Study Confirms Americans Want Beauty-in-an-Instant, with Shorter Recovery Time
WASHINGTON, DC, November 2007 – Board certified facial plastic surgeons are meeting Americans’ demands for quicker results and less recovery time, according to a new survey by the American Academy of Facial Plastic and Reconstructive Surgery (AAFPRS). The annual poll of 1,336 of the organization’s member surgeons found that there was a 69% increase among women and an astonishing 91% increase among men undergoing non-surgical facial plastic surgery since 2000.
“We’re seeing that minimally invasive-type treatments that offer patients less ‘downtime’ are increasing in popularity” commented Peter A. Hilger, MD, president of the AAFPRS. “The goal is to have a nice, natural-looking outcome – you don’t want to look like you’ve had surgery. The trend toward non-invasive cosmetic procedures has allowed more Americans to get the look they want without having to turn their busy lifestyles upside down.”
KNOW BEFORE YOU GO
Dr. Hilger offered some advice for patients to consider when undergoing any type of facial plastic surgery, however. “Make sure you select a board certified surgeon who specializes in plastic surgery of the face, head and neck,” he said. “One of the most important questions a patient or parent should ask a potential surgeon is the frequency which he or she performs a given procedure. When seeking facial plastic surgery, patients should understand that a board certified facial plastic surgeon’s experience and expertise focuses on plastic surgery of the face, head and neck.”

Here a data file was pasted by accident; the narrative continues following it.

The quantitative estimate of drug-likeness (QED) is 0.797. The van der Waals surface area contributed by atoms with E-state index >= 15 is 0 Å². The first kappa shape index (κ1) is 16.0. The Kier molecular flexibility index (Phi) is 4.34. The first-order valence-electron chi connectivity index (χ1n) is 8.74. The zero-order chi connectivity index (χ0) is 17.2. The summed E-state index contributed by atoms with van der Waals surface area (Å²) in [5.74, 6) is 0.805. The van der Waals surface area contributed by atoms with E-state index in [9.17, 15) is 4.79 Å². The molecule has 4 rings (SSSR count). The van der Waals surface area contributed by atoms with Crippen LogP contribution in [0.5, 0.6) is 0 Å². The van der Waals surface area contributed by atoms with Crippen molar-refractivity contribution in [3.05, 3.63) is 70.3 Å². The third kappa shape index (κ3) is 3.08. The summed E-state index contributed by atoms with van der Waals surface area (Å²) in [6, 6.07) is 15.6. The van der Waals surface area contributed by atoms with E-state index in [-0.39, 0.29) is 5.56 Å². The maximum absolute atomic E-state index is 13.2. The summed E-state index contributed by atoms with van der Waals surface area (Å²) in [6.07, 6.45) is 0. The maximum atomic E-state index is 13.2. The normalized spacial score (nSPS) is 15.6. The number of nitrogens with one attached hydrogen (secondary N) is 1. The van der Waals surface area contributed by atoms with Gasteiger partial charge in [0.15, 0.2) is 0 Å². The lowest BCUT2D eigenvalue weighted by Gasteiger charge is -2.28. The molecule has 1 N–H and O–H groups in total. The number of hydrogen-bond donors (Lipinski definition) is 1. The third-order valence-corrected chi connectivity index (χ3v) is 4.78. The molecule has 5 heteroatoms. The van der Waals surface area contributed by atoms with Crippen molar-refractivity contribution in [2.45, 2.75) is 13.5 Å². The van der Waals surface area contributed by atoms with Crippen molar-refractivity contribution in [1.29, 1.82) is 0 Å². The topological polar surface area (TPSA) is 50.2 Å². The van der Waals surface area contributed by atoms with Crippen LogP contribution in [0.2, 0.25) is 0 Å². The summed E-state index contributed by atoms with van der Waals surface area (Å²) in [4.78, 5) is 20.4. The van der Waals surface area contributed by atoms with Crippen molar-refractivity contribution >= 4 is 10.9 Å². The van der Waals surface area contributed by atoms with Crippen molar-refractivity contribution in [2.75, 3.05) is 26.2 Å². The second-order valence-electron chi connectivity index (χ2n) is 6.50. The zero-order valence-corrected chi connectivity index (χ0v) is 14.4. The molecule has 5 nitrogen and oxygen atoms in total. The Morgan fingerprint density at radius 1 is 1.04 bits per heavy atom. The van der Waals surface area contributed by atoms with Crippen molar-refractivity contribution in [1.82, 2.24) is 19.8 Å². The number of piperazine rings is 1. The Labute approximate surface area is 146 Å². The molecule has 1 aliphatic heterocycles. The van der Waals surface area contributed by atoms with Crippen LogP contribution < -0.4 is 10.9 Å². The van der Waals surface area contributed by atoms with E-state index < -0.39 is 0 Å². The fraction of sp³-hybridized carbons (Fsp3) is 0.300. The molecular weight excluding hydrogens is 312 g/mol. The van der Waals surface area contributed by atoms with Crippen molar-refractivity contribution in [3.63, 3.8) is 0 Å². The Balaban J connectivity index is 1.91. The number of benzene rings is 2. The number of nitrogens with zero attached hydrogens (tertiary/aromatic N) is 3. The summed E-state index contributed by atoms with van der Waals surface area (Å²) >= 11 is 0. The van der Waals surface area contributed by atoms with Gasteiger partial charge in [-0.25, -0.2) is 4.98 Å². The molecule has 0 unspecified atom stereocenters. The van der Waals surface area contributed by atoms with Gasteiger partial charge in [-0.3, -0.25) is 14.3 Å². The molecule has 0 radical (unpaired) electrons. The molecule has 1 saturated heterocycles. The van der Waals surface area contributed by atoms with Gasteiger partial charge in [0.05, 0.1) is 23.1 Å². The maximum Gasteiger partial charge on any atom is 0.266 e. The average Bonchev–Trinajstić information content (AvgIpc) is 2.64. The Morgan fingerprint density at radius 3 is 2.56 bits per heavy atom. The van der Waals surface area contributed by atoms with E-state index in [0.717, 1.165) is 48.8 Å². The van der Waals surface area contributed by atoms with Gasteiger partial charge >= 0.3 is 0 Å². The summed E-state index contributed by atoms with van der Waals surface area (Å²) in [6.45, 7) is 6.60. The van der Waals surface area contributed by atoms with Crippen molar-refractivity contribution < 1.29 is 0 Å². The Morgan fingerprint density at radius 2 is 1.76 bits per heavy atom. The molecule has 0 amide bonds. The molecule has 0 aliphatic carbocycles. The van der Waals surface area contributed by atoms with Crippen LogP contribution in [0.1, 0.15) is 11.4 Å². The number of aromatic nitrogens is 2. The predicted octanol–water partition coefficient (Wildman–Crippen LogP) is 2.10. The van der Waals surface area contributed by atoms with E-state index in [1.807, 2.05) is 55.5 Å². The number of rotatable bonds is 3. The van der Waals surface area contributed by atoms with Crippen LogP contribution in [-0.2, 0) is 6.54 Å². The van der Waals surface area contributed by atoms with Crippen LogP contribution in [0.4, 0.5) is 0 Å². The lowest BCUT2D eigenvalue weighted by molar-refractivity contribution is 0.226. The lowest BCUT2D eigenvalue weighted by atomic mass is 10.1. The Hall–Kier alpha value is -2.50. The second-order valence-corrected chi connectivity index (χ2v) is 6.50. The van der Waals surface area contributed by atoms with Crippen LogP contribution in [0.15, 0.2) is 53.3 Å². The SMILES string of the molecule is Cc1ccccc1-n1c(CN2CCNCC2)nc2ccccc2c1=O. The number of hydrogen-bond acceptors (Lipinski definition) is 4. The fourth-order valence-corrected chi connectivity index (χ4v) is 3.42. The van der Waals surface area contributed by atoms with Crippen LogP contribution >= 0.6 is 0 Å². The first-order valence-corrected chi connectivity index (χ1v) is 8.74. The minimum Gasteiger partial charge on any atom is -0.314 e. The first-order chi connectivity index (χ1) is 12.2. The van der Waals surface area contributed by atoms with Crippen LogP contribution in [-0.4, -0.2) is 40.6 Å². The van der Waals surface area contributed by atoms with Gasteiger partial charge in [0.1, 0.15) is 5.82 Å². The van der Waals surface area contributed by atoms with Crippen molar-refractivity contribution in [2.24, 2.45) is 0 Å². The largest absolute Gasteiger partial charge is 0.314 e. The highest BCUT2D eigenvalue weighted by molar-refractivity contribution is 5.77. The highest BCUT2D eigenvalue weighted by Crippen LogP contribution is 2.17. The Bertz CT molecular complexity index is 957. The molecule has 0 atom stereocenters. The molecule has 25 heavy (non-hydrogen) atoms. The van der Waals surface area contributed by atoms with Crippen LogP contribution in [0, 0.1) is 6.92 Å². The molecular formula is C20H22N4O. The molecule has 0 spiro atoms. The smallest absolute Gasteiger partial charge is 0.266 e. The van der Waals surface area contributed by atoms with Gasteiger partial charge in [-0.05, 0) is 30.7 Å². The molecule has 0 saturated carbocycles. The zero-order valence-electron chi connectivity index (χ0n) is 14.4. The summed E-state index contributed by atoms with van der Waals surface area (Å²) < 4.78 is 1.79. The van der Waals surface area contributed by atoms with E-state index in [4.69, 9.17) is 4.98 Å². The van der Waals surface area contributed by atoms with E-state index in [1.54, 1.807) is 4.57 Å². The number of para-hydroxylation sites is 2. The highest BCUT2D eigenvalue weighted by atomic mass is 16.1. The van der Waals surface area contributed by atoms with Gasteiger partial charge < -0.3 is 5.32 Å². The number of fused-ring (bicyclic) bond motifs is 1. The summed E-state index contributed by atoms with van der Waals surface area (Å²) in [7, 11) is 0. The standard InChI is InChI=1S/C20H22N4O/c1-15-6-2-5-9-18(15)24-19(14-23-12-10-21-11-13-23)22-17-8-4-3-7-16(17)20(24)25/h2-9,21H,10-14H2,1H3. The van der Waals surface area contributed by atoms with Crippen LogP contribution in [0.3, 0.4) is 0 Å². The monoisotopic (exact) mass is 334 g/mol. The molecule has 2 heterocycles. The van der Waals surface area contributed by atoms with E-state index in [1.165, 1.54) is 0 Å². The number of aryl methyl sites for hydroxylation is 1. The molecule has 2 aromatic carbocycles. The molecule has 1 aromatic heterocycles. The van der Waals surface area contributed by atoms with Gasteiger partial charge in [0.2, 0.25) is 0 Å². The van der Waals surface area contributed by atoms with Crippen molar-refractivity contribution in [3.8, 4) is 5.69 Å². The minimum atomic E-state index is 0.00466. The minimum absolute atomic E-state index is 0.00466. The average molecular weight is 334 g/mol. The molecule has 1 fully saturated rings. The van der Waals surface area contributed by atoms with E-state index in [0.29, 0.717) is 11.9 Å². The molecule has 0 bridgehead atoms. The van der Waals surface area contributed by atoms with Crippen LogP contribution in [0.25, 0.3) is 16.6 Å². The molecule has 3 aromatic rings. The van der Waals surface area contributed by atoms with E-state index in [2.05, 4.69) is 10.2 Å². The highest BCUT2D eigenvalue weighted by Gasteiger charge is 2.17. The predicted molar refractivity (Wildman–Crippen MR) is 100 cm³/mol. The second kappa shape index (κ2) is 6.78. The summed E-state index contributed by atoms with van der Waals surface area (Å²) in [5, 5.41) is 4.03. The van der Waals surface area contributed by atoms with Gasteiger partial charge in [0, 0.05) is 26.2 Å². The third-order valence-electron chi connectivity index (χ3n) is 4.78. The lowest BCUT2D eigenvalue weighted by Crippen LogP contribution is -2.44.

With more and more people wanting to look younger and feel better and as interest in facial plastic surgery procedures has increased, the new AAFPRS study reveals that 86% of doctors agree that patients are more educated about facial plastic surgery than ever before. Patients are doing their homework, researching different physicians to find the best one for their personal needs. Awareness of various procedures, results and recovery time play an important role in the decision-making process. Patient education has become progressively more prominent, making a doctor’s visit comparable to a job interview.
Educating patients is becoming one of the key roles of facial plastic surgeons, and it’s having a positive effect on both doctors and patients. Now, patients feel more confident and comfortable with their choices to get facial plastic surgery because they play a larger role in the process.
MEN CONTINUE TO COMBAT THEIR AGING FACES
The number of men undergoing facial plastic surgery has risen over the last couple of years, and the AAFPRS survey suggests there’s no sign of slowing down. The surge in cosmetic surgical procedures overall since 2005 is mainly attributable to an increase in male interest in taking the initiative — a jump of 59% last year alone. In 2006, the most common procedure among male patients was microdermabrasion, followed by Botox®, hair transplants and chemical peels.
Couples undergoing “his-and-hers” cosmetic surgery together is also becoming a “hot” trend (47%).
WOMEN STILL TAKE THE LEAD